Addis Alem is a town located in the west Shewa zone of the Oromia region, west of Addis Ababa, central Ethiopia. It has an elevation of about 2,360 meters above sea level and an estimated population of 18,000.1 Addis Alem is known for the Basilica Church of St Maryam with an adjacent historical museum which burned to the ground in 1997 but has since been rebuilt.2
Addis Alem, a name which was picked by Empress Taytu Betul, was founded in 1900 by Emperor Menelik II to be the new capital city of the country. But in 1903 he decided to keep the capital at Addis Ababa, and he used Addis Alem as his summer palace during the years that followed.3 The first paved road in Ethiopia was constructed between Addis Alem and Addis Ababa. Road construction began in 1903 and it was in quite usable condition the following year.4
Around 1930 most of the wood for the buildings and furniture in Addis Ababa was cut from the forests near Addis Alem. During the Italian occupation of Ethiopia, a factory for the production of slaked lime was established there and in its first year of production it turned out 30,000 hundred weights of the material. On December 2, 1940, the Arbegnoch, led by Admiqe Besha, attacked the Italian garrison which lost 78 men and 2,007 rifles, cannons, and hand grenades. On April 3 of the following year the Italians sent a cavalry regiment of 450 men to recapture Addis Alem, but it was promptly cut to ribbons by the Arbegnoch, and only 50 Italian men escaped.5
Adventist Work in Addis Alem
Missionary work in Ethiopia had its beginning in the northern part of the country through the revelation of Shaik Zakaria, a Muslim leader. In the vision, he said, into his hands he was given a Bible and a Quran. He believed the dream was from God and he accepted it. The revelation from God led him to start a religious group and soon he had a following. Later some of his followers visited Eritrea to see missionaries who were teaching what was revealed to Shaik Zekaria. One of his students found the Seventh-day Adventist missionaries who taught what was revealed to Zekaria in the vision. Zakaria’s students returned to Addis Alem with Adventist missionaries who soon built schools and clinics. From there missionary work spread to other parts of the country. The missionaries opened a new station at Addis Ababa. Kebena Adventist School was opened with a dormitory for boys and another one for girls. When the school was flooded with students, the missionaries built another school at Ginfile at Addis Ababa. The second school did not flourish, so they looked for another location for it, which they found in Addis Alem. “In 1922, Mr. & Mrs. Sorenson who had joined the young mission about a year before to take charge of Kebana school at the capital of Ethiopia, were asked to move to Addis Alem and take charge of the new school for boys while the German team was to move farther west and open up the work in Wollega.”6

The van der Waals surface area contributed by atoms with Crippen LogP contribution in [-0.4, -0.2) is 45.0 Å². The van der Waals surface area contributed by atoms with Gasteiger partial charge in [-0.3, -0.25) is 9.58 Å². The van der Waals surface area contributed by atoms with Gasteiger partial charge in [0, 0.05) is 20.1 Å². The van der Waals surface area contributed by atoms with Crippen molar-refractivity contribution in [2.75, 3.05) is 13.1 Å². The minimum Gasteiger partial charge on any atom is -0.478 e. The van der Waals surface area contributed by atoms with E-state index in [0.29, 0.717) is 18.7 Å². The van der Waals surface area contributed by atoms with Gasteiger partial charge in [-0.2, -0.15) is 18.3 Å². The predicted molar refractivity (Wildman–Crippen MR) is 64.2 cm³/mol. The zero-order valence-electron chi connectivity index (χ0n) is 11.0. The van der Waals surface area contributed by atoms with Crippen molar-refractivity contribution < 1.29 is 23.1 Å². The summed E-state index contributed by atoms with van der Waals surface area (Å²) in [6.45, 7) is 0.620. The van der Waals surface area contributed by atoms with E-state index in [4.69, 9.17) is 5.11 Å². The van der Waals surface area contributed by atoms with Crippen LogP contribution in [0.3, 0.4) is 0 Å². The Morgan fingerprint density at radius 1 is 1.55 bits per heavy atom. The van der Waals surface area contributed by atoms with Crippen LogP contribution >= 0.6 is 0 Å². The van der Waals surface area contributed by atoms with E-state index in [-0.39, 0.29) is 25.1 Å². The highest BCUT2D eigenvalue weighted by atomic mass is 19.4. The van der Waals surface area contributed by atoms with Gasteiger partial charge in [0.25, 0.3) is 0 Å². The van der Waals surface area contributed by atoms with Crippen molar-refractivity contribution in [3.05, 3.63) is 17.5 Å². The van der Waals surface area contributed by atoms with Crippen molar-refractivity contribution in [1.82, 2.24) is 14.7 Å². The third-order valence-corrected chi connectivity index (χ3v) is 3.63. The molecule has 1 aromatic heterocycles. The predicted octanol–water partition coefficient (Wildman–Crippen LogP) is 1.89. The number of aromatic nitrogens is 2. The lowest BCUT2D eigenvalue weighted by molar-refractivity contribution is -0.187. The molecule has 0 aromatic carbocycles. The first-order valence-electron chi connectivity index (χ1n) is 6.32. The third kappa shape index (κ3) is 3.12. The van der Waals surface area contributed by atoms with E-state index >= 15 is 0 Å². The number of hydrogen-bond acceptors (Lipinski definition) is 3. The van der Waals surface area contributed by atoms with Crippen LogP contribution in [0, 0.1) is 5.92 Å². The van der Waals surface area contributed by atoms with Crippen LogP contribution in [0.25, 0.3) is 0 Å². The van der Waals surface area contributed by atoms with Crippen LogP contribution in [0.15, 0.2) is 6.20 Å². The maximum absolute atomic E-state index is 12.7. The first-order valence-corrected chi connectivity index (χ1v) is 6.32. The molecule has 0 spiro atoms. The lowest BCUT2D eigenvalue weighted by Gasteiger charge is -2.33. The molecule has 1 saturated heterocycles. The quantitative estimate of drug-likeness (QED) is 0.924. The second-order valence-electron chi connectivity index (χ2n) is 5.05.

Sorenson accepted with enthusiasm the challenge of building the boys’ school, and he made a significant contribution to the development of the school. According to Sorenson, the school facilities at Addis Alem were rather limited in scope and primitive in nature. The kitchen and dining room were very humble and the food served very simple. The dormitory was overcrowded with students. There were four classrooms which were full to capacity. “There was also a very small clinic serving the school family and the community. In those days the requirement to serve as medical person seemed to have been not so much formal medical training but a good dose of common sense and civilized guessing.”7 The objectives of the school were to train workers for the mission who could serve as teachers, evangelists, and medical assistants in one of the health institutions.
Closure of the Work in Addis Alem
In 1938 the Italians ordered that the school be closed down. That forced the Sorensons to abandon Addis Alem and move to Addis Ababa to wait with the other missionaries in some obscure place until the country was liberated in 1941.8 The liberation and restoration of the Ethiopian empire in 1941 brought a new day and fresh opportunities to all missions including that of the Seventh-day Adventists. The Sorensons were interested in going back to Addis Alem to reopen the school there, but the daughter of Mayor Kentiba Geburu, the man who had contracted the property to the mission, was not interested in returning the property to the mission. The Sorensons dropped the idea of going back to Addis Alem and instead established missionary work in Akaki. Since then the church has not been able to go back and begin mission work in that particular place.
“Ethiopia.” Lonely Planet. Accessed March 19, 2020. https://www.lonelyplanet.com/ethiopia.
"Local History of Ethiopia." The Nordic Africa Institute. Accessed March 19, 2020. https://nai.uu.se/.
Pankhurst, Richard. Economic History of Ethiopia (1800-1935). Addis Ababa: Haile Selassie I University Press, 1968.
Philips, Matt and Jean-Bernard Carillet. Ethiopia and Eritrea. Third edition. n.p., Lonely Planet, 2006.
Woldeselassie, Truneh. Adventism in Ethiopia. Ethiopian Adventist Press, 2005.
Matt Philips and Jean-Bernard Carillet, Ethiopia and Eritrea, third edition (n.p.: Lonely Planet, 2006), 237.↩
Richard Pankhurst, Economic History of Ethiopia (1800-1935) (Addis Ababa: Haile Selassie I University Press, 1968), 288f.↩
Truneh Woldeselassie, Adventism in Ethiopia (Ethiopian Adventist Press, 2005), 234.↩
Ibid., 178, 284.↩